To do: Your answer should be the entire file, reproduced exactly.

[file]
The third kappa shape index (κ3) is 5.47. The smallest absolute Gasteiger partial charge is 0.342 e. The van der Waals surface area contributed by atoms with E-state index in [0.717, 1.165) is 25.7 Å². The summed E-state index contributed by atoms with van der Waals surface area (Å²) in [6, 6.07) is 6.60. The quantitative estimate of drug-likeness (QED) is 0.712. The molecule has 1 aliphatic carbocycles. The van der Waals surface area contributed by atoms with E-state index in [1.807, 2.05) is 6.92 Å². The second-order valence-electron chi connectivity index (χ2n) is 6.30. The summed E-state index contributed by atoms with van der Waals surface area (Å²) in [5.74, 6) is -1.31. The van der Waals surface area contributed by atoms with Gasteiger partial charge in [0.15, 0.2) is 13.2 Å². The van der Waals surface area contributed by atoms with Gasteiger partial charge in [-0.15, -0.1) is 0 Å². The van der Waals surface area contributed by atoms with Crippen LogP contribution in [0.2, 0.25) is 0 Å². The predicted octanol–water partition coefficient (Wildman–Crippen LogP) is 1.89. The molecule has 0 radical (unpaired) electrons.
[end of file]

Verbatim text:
The third kappa shape index (κ3) is 5.47. The smallest absolute Gasteiger partial charge is 0.342 e. The van der Waals surface area contributed by atoms with E-state index in [0.717, 1.165) is 25.7 Å². The summed E-state index contributed by atoms with van der Waals surface area (Å²) in [6, 6.07) is 6.60. The quantitative estimate of drug-likeness (QED) is 0.712. The molecule has 1 aliphatic carbocycles. The van der Waals surface area contributed by atoms with E-state index in [1.807, 2.05) is 6.92 Å². The second-order valence-electron chi connectivity index (χ2n) is 6.30. The summed E-state index contributed by atoms with van der Waals surface area (Å²) in [5.74, 6) is -1.31. The van der Waals surface area contributed by atoms with Gasteiger partial charge in [0.15, 0.2) is 13.2 Å². The van der Waals surface area contributed by atoms with Gasteiger partial charge in [-0.15, -0.1) is 0 Å². The van der Waals surface area contributed by atoms with Crippen LogP contribution in [0.2, 0.25) is 0 Å². The predicted octanol–water partition coefficient (Wildman–Crippen LogP) is 1.89. The molecule has 0 radical (unpaired) electrons.